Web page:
THE NEWSROOM 1.07 – ‘5/1’

Aaron Sorkin uses the death of Osama bin Laden to craft a surprisingly respectful, powerful episode of television.

William Bibbianiby William Bibbiani

Episode Title: “5/1”

Writer: Aaron Sorkin

Director: Joshua Marston

Previously on “The Newsroom:”

Episode 1.06 'Bullies'


The episode opens with Charlie Skinner (Sam Waterston) on the phone with an unnamed source who wants to be called “Deep Throat,” but ends up with the moniker “Late for Dinner.” He wants to establish his credibility by revealing that in an hour and a half, the news team will receive an important announcement about a breaking story of national importance.

So Charlie is understandably distracted by the one-year anniversary of “News Night 2.0” being held at Will McAvoy’s (Jeff Daniel’s) apartment, where Will has just consumed eight times too much medicinal marijuana and Jim Harper (John Gallagher Jr.) has been caught on the phone with his girlfriend, Lisa Lambert (Kelen Coleman), who says she loves him when he, clearly, doesn’t feel the same. Maggie Jordan (Alison Pill) insists that he break up with her that night, but before Jim can complie, the team learns that the White House is making an urgent announcement.

Everyone rushes off to the office, including Will, who gets stuck in traffic with his bodyguard, Lonny Church (Terry Crews), who gets arrested when he chases after Will, who decides to run to ACN instead. Meanwhile, Don Keefer (Thomas Sadoski), Elliott Hirsch (David Harbour) and Sloan Sabbith (Olivia Munn) are stuck on the runway at the airport, receiving breaking news, but powerless to do anything about it. Don repeatedly gets into an argument with the flight attendant, who insists he follow the airline safety rules even though the plane is parked.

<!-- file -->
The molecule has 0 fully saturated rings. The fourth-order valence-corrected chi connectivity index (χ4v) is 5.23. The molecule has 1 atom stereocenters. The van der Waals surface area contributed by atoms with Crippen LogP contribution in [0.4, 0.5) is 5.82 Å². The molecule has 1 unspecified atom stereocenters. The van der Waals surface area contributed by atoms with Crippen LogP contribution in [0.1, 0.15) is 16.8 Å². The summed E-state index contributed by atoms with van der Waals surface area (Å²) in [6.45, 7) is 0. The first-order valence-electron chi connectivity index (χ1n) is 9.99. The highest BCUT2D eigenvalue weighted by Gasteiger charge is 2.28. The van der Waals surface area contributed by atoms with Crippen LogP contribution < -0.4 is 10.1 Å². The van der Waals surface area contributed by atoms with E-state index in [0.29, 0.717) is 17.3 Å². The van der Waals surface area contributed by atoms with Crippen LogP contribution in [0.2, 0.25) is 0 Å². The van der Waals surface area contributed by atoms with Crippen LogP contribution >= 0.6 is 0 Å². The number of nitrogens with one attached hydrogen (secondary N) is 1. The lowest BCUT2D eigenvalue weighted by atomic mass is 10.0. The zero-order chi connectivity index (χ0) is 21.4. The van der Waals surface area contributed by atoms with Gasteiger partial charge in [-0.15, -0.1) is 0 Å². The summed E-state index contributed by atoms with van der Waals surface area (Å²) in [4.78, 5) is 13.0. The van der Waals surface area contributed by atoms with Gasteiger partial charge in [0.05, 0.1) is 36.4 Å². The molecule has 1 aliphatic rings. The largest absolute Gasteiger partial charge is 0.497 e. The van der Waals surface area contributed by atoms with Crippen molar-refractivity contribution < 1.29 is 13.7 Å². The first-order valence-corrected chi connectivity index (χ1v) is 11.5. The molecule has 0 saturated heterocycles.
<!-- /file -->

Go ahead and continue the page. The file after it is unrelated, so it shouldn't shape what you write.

At the office, everyone begins to speculate that Osama bin Laden has been killed, but Charlie refuses to air the news until they get two confirmations or the official go ahead from the White House. The Washington D.C. desk is handling the pre-show while Will rushes to the office, and Mackenzie MacHale (Emily Mortimer) has to stop them from jumping the gun by reporting tweets and unconfirmed reports, going so far as to take the entire network off the air for several seconds.

Lisa and Neal Sampat’s (Dev Patel’s) girlfriend Kaylee (Natalie Morales) are on the sidelines waiting for official news to come in, and when Charlie finally announces to the office – but not on the air – that Osama bin Laden has been killed, Kaylee takes the news hard, since she lost her father on 9/11. Meanwhile, Lisa decides to break up with Jim because she knows she forced him to commit to loving her before he was ready. She also tries to force Jim and Maggie to admit they have feelings for each other, which they refuse. Impressed by her strength of character, Jim asks her out on a new first date.

Don tries to tell the increasingly panicked passengers that the news is not of a terrorist threat, but when the airline attendant calls in the pilots, he calms down and tells them that Osama bin Laden has been killed, and feels good about himself because he got to report the news after all. Finally, Will realizes that he received their second confirmation twenty minutes prior, personally from Joe Biden no less. Will announces that Osama bin Laden has been killed, and President Barack Obama gives his famous address over the credits.